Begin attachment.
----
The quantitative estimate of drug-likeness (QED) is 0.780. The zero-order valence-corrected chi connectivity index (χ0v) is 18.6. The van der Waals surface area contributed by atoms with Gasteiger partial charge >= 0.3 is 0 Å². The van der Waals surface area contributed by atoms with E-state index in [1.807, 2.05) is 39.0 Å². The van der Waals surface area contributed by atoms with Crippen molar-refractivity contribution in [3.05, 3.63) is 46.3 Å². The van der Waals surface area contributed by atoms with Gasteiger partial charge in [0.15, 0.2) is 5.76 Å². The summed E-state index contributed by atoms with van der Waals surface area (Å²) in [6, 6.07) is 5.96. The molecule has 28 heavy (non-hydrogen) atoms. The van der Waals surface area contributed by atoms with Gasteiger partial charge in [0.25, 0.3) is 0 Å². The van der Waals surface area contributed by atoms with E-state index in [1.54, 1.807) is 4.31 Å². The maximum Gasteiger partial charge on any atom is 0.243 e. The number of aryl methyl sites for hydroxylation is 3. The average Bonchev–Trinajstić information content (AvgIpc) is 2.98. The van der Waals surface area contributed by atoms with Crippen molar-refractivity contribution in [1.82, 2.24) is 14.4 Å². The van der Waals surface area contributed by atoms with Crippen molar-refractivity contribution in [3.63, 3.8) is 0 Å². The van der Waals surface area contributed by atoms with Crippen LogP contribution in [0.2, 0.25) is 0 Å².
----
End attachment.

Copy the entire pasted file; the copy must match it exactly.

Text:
The quantitative estimate of drug-likeness (QED) is 0.780. The zero-order valence-corrected chi connectivity index (χ0v) is 18.6. The van der Waals surface area contributed by atoms with Gasteiger partial charge >= 0.3 is 0 Å². The van der Waals surface area contributed by atoms with E-state index in [1.807, 2.05) is 39.0 Å². The van der Waals surface area contributed by atoms with Crippen molar-refractivity contribution in [3.05, 3.63) is 46.3 Å². The van der Waals surface area contributed by atoms with Gasteiger partial charge in [0.15, 0.2) is 5.76 Å². The summed E-state index contributed by atoms with van der Waals surface area (Å²) in [6, 6.07) is 5.96. The molecule has 28 heavy (non-hydrogen) atoms. The van der Waals surface area contributed by atoms with Gasteiger partial charge in [0.25, 0.3) is 0 Å². The van der Waals surface area contributed by atoms with E-state index in [1.54, 1.807) is 4.31 Å². The maximum Gasteiger partial charge on any atom is 0.243 e. The number of aryl methyl sites for hydroxylation is 3. The average Bonchev–Trinajstić information content (AvgIpc) is 2.98. The van der Waals surface area contributed by atoms with Crippen molar-refractivity contribution in [1.82, 2.24) is 14.4 Å². The van der Waals surface area contributed by atoms with Crippen molar-refractivity contribution in [3.63, 3.8) is 0 Å². The van der Waals surface area contributed by atoms with Crippen LogP contribution in [0.2, 0.25) is 0 Å².